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Profile: Jonathan Floyd (Bristol University)
  1.  15
    Jonathan Floyd (forthcoming). Raz on Practical Reason and Political Morality. Jurisprudence:1-20.
    This article examines the relationship between Raz's theories of practical reason and political morality. Raz believes the former underpins the latter, when in fact it undermines it. This is because three core features of his theory of practical reason – desires, goals, and competitive pluralism––combine in such a way as to undermine a core feature of his theory of political morality––what Raz calls our autonomy-based duty to provide everyone with what he takes to be an adequate range of valuable life (...)
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  2.  11
    Jonathan Floyd (forthcoming). Rawls’ Methodological Blueprint. European Journal of Political Theory:1474885115605260.
    Rawls’ primary legacy is not that he standardised a particular view of justice, but rather that he standardised a particular method of arguing about it: justification via reflective equilibrium. Yet this method, despite such standardisation, is often misunderstood in at least four ways. First, we miss its continuity across his various works. Second, we miss the way in which it unifies other justificatory ideas, such as the ‘original position’ and an ‘overlapping consensus’. Third, we miss its fundamentally empirical character, given (...)
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  3.  90
    Jonathan Floyd (2010). Should Political Philosophy Be More Realistic? Res Publica 16 (3):337-347.
  4.  4
    Jonathan Floyd (2016). Analytics and Continentals: Divided by Nature but United by Praxis? European Journal of Political Theory 15 (2):155-171.
    This article makes four claims. First, that the analytic/Continental split in political theory stems from an unarticulated disagreement about human nature, with analytics believing we have an innate set of mostly compatible moral and political inclinations, and Continentals seeing such things as alterable products of historical contingency. Second, that we would do better to talk of Continental-political-theory versus Rawlsian-political-philosophy, given that the former avoids arguments over principles, whilst the latter leaves genuine analytic philosophy behind. Third, that Continentals suffer from a (...)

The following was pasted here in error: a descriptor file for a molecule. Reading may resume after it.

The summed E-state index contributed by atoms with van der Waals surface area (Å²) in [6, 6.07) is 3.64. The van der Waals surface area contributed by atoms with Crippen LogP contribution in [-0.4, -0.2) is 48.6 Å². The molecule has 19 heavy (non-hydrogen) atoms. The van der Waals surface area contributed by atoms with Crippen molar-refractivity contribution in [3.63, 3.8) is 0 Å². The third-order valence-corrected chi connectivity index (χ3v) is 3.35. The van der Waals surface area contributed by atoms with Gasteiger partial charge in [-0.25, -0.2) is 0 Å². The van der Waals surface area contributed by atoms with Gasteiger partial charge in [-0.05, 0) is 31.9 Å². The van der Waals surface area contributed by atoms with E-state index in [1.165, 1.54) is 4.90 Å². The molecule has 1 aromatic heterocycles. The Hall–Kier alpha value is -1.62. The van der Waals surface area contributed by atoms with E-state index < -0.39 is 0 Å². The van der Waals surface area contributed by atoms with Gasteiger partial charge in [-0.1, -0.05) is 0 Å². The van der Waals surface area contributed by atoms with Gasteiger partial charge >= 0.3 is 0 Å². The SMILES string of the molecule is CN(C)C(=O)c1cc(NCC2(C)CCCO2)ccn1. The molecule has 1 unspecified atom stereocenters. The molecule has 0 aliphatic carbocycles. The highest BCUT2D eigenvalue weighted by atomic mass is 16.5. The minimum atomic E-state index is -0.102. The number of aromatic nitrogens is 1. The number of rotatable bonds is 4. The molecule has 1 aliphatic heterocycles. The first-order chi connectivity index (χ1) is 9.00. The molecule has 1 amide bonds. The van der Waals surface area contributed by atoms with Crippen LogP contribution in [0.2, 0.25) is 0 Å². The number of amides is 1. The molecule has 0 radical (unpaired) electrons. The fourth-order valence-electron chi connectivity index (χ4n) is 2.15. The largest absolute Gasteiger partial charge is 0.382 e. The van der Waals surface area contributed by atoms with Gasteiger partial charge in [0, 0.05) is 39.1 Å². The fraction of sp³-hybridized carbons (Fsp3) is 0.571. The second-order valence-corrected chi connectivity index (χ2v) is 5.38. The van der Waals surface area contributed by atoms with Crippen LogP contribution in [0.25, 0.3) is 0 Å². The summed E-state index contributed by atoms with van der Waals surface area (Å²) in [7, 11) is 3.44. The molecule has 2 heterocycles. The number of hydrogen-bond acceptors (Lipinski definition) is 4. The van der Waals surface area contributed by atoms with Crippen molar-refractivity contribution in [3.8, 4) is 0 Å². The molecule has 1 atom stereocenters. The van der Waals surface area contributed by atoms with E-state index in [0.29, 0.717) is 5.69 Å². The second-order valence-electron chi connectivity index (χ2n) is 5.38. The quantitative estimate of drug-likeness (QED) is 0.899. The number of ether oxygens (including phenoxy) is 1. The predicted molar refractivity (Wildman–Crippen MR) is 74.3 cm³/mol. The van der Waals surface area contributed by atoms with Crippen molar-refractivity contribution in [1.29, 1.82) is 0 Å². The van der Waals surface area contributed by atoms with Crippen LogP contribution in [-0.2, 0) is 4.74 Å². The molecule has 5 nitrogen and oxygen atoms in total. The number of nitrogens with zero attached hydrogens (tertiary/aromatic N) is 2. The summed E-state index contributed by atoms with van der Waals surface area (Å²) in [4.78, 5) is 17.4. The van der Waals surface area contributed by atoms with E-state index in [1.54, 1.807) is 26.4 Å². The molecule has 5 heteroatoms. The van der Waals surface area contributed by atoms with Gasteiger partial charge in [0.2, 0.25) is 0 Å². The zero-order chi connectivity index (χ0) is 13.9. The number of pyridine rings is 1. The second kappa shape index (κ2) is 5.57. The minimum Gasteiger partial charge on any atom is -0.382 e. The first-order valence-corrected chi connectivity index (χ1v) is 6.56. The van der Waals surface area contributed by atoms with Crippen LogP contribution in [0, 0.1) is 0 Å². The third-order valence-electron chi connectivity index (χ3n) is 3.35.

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  5.  7
    Jonathan Floyd (2011). Why the History of Ideas Needs More Than Just Ideas. Intellectual History Review 21 (1):27-42.
    Bevir?s view that theories are prior to theorists, just in so far as they are prior to any observations which one might make and, by extension, any facts which one might invoke in support of any particular interpretative conclusions, is problematic when applied to intellectual history, for although it is in one sense true that all facts are ineluctably constituted by some or other underlying theory, it is also true that, in a vast number of important situations, all human beings (...)
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  6.  21
    Jonathan Floyd & Marc Stears (eds.) (2011). Political Philosophy Versus History: Contextualism and Real Politics in Contemporary Political Thought. Cambridge University Press.
    Machine generated contents note: Introduction Jonathan Floyd and Marc Stears; 1. Rescuing political theory from the tyranny of history Paul Kelly; 2. From contextualism, to mentalism, to behaviourism Jonathan Floyd; 3. Contingency and judgement in history of political philosophy Bruce Haddock; 4. Political philosophy and the dead hand of its history Gordon Graham; 5. Politics, political theory, and its history Iain Hampsher-Monk; 6. Constraint, freedom, and exemplar Melissa Lane; 7. History and reality Andrew Sabl; 8. The new realism Bonnie Honig (...)
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